Oscar himself is somewhat tangential to the main thrust of the narrative Díaz takes us on. More than anything, this is the story of women – particularly the de León family women. Oscar’s sister, Lola, and their mother, Beli, have a fractious relationship, clashing because neither understands the other. Beli, brought up in the Dominican Republic by her father’s cousin, La Inca, cannot fathom Lola’s American ways. Beli, too, has a turbulent relationship with her guardian, La Inca, and their constant fights mean they do not speak to each other for a very long time.

We then jump even further back, and explore the lives of Beli’s family, and the origin of the curse – Oscar’s grandfather, and the “Bad Thing he said about Trujillo.” Once again, Trujillo’s figure looms large, and his effect on the de León family can be seen as some kind of metaphor for his effect on the Dominican Republic on a larger scale. Clearly, Díaz has a bone to pick – and fair enough, really.

This is not just another ethnic novel about the growing Hispanic and Caribbean population of the United States. Díaz concerns himself with universal themes about the relationships between men and women, about the stories of families and how their history informs their current way of life, and about survival. The characters of The Brief Wondrous Life of Oscar Wao do not get off lightly. They are put through the wringer again and again, but most of them survive. Whether this survival is worth it, though, is something you will have to work out for yourself.

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The Shipping News (1993) – Annie PROULX

A lot of people have read The Shipping News not out of choice, but because it was on the HSC list. So when I tell people I want to read it, people either groan at the memories of discussing how The Shipping News relates to people ‘Retreating from the Global’, or mild interest about an old Pulitzer Prize winner. I just found it in a second hand bookstore – this is edition is so old, Proulx is still credited as E. Annie Proulx.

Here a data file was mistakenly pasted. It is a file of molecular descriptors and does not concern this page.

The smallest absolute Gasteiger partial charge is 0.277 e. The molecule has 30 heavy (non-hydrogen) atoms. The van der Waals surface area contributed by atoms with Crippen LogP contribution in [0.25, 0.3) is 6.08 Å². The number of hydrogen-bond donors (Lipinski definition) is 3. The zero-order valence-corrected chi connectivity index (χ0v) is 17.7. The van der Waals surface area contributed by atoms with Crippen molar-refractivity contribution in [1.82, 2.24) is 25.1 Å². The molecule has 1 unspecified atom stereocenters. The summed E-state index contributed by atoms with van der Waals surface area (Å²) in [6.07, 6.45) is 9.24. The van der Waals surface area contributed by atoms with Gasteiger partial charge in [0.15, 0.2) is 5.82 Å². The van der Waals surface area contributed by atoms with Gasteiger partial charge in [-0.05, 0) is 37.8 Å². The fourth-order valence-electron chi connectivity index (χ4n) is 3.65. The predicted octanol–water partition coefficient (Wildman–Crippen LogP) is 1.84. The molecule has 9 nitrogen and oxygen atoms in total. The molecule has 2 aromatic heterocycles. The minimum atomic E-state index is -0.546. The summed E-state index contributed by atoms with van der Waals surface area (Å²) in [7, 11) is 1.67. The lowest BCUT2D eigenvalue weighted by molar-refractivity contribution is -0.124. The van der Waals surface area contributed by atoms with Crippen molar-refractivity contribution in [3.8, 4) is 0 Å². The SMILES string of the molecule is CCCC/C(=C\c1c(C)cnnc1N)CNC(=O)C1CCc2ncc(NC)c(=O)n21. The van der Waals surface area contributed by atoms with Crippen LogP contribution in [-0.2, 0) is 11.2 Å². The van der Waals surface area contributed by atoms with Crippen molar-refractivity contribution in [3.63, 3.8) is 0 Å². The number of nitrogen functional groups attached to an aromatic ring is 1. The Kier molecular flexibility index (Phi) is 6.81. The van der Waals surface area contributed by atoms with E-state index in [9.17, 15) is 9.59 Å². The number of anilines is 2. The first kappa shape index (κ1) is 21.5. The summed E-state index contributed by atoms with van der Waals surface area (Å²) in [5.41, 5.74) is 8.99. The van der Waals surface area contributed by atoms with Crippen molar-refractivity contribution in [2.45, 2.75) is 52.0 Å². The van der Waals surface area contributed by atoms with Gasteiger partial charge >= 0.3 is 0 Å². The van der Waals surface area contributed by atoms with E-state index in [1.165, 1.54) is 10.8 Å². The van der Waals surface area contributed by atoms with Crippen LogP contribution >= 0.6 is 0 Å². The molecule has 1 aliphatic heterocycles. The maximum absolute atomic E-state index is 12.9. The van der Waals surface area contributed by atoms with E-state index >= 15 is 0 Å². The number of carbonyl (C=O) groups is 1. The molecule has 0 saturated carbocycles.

After Quoyle’s abusive wife dies, he moves back to his hometown in country Newfoundland with his two young daughters, and aunt. Wanting to start anew, his life as a rubbish journalist is not over, however, as he takes up a position at the local newspaper. The staff at the newspaper both help and hinder him in his quest to rebuild his life in small town Canada. Slowly, he learns to love again – love his children, love his life, and even love another woman.

Proulx’s writing style is something of a shock to the system. More than any author I’ve read in a long time, she has clearly and deliberately set out to create a unique writing style. The only other thing of Proulx’s I’ve read is Brokeback Mountain, and having just checked, the styles are completely different. The Shipping News has short, sharp sentences. Just like that one. It’s also very choppy – they don’t quite flow one after another. This is going to sound really pretentious, but it’s kind of like how I’d imagine a cubist would write – small strokes, each highlighting a different angle of the same scene. Does that even make any sense?

Once you get used to the style, this is quite a good novel. Proulx does an excellent job of evoking Killick-Claw, the town to which Quoyle. As someone’s who’s never been anywhere near Canada, I feel like I might be able to picture the town, and just how freaking cold it gets. Seriously, if I know nothing else from this novel, it’s that the weather in Newfoundland’s terrible. And cold. And rainy. It does not sound like a pleasant place to live, to be honest. And Proulx captures that really well – the struggle of all of these ordinary people to live in a place that, really, people shouldn’t be anywhere near. Just as Tim Winton captures the spirit of Australia’s coast, so too does Proulx recreate Canada’s coast with alarming clarity. I assume.

Abuse plays quite heavily into the story, though it’s done quite subtly. I love that Proulx reverses the expectations of having a battered wife deeply in love with her abusive husband, and that Quoyle is the one that is being abused – emotionally more than anything else. And his inability, or perhaps simply refusal, to see what he is putting himself – and his daughters – through actually makes him come off a little pathetic. Of course, it’s not just this part of his life where he comes off as less than ideal – he’s chubby, unhealthy, and is pretty terrible at his job. In fact, the only thing he seems to be really good at is being a father, which he does wonderfully. Too wonderfully, even, as he can’t bear to tell his daughters that their mother is dead, only sleeping for a long, long time.